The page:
Unfortunately we're in a situation where solutions will either come from grass roots operations (like some of the small companies in the US building EVs) or abroad. Too bad we can't wake up and seize this wonderful opportunity...

  4. I was encouraged by what I read in the presentation. It's about time that educators get enthusiastic about empowering our young learners to see, analyze and sometimes change what they see around the world. Many committed educators are aware that the traditional exercises we ask students to participate in do not afford them opportunities to improve their lives. I am particularly encouraged by 'grass roots' movements around the world that are attempting to end poverty, hunger, genocide and other war crimes. I am also concerned about the women and girls in the Congo and other parts of Southern Africa. The violence against women during recent military conflicts is unacceptable, and threatens devastating loss for the entire continent. New modes of conceptualizing and responding to our problems are critically necessary. Let's contnue the work.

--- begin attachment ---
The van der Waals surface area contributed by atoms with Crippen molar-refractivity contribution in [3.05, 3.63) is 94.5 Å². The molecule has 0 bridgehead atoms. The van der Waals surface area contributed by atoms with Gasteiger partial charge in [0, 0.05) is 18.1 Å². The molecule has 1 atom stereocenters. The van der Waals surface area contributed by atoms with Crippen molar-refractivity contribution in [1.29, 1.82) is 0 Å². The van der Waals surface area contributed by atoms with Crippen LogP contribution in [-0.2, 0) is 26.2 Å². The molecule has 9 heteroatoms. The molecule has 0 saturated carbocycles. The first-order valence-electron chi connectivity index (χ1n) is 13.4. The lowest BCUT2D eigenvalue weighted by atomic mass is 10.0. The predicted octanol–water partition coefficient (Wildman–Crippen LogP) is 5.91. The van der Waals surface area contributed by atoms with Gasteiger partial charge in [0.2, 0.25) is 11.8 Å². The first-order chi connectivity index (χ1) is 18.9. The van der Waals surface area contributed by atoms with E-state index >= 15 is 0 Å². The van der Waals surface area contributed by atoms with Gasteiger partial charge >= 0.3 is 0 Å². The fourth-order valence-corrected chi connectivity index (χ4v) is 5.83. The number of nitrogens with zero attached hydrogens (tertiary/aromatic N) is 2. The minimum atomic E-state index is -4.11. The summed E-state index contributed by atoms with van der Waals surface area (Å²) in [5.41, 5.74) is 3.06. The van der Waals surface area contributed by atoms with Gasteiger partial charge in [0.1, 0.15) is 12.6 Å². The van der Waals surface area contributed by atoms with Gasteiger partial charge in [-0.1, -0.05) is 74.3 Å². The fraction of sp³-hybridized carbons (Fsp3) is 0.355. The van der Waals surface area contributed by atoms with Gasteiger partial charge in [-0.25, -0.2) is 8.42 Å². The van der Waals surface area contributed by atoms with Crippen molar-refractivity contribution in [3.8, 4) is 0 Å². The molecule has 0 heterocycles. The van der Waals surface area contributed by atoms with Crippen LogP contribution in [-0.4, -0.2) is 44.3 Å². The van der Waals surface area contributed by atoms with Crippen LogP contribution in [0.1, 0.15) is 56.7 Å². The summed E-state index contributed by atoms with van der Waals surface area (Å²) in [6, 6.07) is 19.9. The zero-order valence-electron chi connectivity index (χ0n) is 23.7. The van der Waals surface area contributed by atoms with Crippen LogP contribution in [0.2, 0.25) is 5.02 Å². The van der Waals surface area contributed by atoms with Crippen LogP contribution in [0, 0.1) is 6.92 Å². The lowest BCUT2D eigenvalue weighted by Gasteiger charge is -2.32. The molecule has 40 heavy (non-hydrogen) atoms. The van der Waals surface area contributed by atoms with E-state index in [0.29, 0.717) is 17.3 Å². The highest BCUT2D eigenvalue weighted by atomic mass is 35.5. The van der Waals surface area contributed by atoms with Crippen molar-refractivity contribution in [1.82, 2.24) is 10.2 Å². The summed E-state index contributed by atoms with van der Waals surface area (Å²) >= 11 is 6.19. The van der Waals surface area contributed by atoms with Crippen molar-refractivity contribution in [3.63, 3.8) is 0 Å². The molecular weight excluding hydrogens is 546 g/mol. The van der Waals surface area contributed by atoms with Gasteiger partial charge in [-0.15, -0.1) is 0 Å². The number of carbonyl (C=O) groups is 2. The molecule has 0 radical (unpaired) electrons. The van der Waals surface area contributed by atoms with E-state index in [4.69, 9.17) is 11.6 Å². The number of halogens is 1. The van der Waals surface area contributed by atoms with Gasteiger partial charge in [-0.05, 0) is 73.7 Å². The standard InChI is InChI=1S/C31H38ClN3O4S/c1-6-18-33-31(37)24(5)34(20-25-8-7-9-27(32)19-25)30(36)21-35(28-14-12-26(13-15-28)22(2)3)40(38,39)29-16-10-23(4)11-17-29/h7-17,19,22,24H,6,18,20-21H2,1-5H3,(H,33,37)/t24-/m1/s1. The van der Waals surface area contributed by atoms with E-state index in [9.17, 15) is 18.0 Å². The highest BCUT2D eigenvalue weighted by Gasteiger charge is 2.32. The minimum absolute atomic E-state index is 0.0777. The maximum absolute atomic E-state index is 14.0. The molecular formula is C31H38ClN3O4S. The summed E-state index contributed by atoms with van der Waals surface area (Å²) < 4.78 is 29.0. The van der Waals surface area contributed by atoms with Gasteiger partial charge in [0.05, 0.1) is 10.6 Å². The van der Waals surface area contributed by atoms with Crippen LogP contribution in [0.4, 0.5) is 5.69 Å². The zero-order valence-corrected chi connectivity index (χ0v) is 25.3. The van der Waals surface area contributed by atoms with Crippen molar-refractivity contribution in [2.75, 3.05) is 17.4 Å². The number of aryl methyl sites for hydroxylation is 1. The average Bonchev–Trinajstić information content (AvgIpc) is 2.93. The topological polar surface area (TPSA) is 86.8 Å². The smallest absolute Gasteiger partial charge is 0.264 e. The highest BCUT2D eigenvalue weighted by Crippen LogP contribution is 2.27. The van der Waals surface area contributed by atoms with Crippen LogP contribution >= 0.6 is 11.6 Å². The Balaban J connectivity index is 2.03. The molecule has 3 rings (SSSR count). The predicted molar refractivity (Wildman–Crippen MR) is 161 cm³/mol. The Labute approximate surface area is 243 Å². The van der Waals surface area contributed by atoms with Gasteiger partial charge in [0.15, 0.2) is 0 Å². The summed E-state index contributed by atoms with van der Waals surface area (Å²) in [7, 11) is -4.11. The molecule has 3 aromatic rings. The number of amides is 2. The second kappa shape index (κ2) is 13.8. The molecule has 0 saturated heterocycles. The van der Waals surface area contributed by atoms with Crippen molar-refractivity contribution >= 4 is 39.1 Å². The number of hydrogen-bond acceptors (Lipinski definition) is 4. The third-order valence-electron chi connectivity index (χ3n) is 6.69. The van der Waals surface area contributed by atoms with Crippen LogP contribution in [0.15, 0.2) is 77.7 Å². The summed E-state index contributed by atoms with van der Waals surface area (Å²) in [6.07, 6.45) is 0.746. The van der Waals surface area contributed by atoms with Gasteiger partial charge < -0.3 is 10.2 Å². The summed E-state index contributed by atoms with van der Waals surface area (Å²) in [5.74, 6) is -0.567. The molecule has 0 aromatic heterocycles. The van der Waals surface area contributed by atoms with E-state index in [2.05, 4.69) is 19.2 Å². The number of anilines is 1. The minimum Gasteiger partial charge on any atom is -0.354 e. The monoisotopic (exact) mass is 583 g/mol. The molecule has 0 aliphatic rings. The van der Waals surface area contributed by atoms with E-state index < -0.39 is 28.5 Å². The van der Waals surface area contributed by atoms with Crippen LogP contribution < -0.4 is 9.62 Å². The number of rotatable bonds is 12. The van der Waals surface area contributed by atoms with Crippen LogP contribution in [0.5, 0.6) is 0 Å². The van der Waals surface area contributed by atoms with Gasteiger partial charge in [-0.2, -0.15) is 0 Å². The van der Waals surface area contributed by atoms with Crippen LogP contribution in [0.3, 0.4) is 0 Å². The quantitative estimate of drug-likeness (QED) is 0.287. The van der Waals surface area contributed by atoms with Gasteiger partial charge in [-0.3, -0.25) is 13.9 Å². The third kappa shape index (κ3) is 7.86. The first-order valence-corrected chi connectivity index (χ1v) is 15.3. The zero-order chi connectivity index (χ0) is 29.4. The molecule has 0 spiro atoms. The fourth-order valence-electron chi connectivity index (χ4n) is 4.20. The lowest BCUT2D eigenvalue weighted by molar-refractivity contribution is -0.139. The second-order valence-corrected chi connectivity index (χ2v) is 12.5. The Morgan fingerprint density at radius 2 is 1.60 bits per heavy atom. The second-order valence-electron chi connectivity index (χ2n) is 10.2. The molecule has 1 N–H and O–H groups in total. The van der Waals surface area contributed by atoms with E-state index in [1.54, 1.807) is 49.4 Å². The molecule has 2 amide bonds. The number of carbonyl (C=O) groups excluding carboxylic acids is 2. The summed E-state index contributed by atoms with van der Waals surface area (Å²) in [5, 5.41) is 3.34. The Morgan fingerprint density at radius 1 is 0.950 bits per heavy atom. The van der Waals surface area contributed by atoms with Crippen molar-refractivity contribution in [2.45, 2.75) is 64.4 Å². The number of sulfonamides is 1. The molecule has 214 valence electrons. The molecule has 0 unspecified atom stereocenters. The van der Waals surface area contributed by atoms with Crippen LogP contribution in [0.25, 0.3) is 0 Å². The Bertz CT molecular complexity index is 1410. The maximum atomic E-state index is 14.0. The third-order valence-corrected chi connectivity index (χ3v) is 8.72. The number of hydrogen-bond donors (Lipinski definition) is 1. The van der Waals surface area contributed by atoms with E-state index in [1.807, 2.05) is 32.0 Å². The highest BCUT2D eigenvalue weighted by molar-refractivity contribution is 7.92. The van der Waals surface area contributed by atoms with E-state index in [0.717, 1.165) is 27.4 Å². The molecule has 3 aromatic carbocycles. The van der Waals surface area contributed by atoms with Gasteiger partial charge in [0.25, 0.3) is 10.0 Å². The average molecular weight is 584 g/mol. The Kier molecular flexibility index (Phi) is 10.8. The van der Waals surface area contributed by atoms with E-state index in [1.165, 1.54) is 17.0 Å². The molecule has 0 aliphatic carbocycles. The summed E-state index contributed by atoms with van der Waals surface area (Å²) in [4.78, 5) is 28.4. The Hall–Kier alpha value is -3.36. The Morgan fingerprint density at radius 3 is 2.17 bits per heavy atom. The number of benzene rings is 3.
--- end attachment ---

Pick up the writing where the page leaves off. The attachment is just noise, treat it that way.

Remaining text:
5. You make some very interesting points in this post. I definitely agree with you that the United States needs to start thinking about what we are going to do about rising gas prices now. Why wait? What is America waiting for? Sooner or later the gasoline supply is in fact going to run out, and where will we be when it happens? How prepared will we be? Where will we stand economically? The things you mention above are fantastic ideas and I think we should begin using them immediately. As you also mention some of the other countries in the world have already begin to use those great ideas. The United States needs to get with the program and begin to use these ideas in order to pull away from the "rest of the crowd" like we do in so many other areas.